“That’s the privilege of being a leader” I said. “I’m not sure being a leader is a privilege at the moment!” was his reply, and our conversation started me thinking. Leadership has three principal components: power; accountability; and responsibility - the latter being nowhere more important than when dealing with people. In this aspect, the privilege of leadership really comes to the fore.

The starting point perhaps is to go back to a (sadly) not untypical approach to leadership. Back in 1960, Douglas McGreggor suggested that people were either Theory X or Theory Y. Theory X people came to work and tried to do as little as possible. They therefore had to be controlled, measured and almost forced to work! On the other hand Theory Y people naturally sought to be the best they could be and therefore just needed to be guided. Of course it’s all rubbish (well in my opinion at least!) because people don’t fit into neat little boxes – though sadly leaders often treat people as though they do. There is a business leader called Randy McGurk who runs a chain of fast food restaurants in the South West of the USA. His approach is the “2% Jerk Factor”. Believing that since the vast majority of his team of assorted cooks, waitresses, and cleaners want to do a good job, he therefore reasons that he should base his approach around them, not the 2% of his team who were “jerks”. His experience is that if he treats people well, they respond accordingly, thus disproving Theory X/Y. Incidentally he has also found that the 2% of jerks didn’t last very long because his other employees quickly make it clear what is expected and the so called jerks either fit in or leave. That means that there is little need to resort to complicated and prescriptive performance management policies and procedures! Incidentally, Nordstrom (the upmarket chain of departmental stores in USA can fit their entire employee handbook onto less than one page. Their approach is simple – “Use Your Best Judgement”. If you care to look at their share price and shareholder return it outperforms the S&P Index significantly. Richard Branson has a similar view. In this month’s HR magazine he says “"I’m happy to say I’ve never read a book on HR theory or people management. Our guiding principle is this: give individuals the tools they need, outline some parameters to work within, and then just let them get on and do their stuff." So the bottom line is that if a leader treats all his employees as Theory X they will appear to be exactly that because we all get what we focus on. So my belief is that there’s no such thing as Theory X/Y people, only Theory X/Y leaders.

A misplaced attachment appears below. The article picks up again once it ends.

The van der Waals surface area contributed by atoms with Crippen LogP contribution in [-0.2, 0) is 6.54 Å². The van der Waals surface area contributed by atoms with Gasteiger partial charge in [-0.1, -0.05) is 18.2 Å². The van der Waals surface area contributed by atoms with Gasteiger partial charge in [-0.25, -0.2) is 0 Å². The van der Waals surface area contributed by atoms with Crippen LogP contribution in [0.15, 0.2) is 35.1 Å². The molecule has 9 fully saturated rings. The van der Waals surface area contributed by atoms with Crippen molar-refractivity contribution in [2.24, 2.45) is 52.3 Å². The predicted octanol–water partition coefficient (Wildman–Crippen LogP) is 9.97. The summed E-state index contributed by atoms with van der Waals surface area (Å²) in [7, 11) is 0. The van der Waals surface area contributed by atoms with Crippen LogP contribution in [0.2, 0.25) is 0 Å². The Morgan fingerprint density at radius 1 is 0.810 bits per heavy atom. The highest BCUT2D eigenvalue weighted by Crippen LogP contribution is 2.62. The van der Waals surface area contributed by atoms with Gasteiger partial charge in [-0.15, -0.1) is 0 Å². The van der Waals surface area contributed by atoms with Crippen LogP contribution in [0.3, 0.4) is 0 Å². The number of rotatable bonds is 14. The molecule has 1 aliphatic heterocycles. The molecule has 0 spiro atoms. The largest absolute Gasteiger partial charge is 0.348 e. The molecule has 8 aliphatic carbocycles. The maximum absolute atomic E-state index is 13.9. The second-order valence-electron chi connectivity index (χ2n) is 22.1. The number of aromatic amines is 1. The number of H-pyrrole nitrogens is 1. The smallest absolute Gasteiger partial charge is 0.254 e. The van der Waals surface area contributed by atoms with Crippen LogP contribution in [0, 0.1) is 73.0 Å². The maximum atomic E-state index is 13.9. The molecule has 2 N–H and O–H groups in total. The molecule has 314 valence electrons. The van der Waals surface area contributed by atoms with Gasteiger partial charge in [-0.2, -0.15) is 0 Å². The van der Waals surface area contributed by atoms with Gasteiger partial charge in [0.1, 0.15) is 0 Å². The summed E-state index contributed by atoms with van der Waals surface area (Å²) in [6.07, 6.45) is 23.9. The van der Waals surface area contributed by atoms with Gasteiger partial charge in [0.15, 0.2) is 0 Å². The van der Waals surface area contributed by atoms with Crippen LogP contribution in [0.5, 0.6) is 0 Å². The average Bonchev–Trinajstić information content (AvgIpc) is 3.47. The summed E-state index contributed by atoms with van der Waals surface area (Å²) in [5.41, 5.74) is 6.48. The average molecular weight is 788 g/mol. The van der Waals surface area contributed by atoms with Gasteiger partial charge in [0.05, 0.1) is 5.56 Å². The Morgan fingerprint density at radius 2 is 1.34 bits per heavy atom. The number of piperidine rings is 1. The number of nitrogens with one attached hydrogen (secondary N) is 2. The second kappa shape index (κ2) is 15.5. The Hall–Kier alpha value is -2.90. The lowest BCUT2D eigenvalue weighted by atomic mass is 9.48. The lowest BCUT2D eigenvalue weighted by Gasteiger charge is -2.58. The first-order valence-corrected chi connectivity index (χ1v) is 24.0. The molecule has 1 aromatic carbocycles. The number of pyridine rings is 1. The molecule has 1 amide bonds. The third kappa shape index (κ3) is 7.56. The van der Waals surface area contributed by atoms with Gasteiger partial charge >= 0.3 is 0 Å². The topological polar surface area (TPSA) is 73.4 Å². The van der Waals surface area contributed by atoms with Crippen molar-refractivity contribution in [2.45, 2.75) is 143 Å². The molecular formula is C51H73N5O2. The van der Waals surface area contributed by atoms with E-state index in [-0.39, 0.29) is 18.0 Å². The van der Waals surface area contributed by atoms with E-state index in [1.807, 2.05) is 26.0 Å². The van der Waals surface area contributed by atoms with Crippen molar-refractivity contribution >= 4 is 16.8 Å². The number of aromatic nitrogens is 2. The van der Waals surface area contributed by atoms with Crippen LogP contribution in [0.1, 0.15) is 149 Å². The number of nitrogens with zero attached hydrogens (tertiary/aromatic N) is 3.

So where does the privilege come in? Well – if we go back to the responsibility that comes with leadership, then the greatest responsibility that a leader has is for people. Ah yes, but what about bottom line profit? Yes of course that is a leader’s responsibility as well, but he or she doesn’t actually produce any bottom line profit. Leaders guide, direct, command, produce policies and make deals, but hardly ever produce hard cash. It is the employees who actually do that. So leaders need people if they want to increase bottom line profit, or growth, or shareholder return. Without talented people to deliver what the customers need, a leader’s efforts will achieve nothing. The greatest responsibility – and therefore privilege - a leader can be given is for other people. There’s a well known campaign that goes along the lines of “A dog is for life, not just for Christmas” and so it is with people. Employees have to endure the good and bad times and a leader’s prime responsibility is to ensure they are engaged, have the tools, skills and freedom to give of their best (Theory Y) and are then supported so they can perform to the best of their ability. In good times and bad – indeed especially in bad times - if employees feel that they are supported they will continually surprise and delight leaders with their talents and efforts.

There‘s a simple formula in terms of performance.

Performance = Potential + Support – Interference

A leader’s responsibility is to maximise the support and minimise the interference. At times it may seem like a thankless task as my colleague found last year, but it goes with the territory. Being given the privilege of guiding, directing, liberating, and at times controlling the work destiny of others is the greatest privilege a leader can be afforded. Perhaps we should all remember that privilege!

Simon Hollington is a Director of Leading Edge Personal Development Ltd ( , a company formed to release potential and improve performance. He can be contacted at or 07811 332280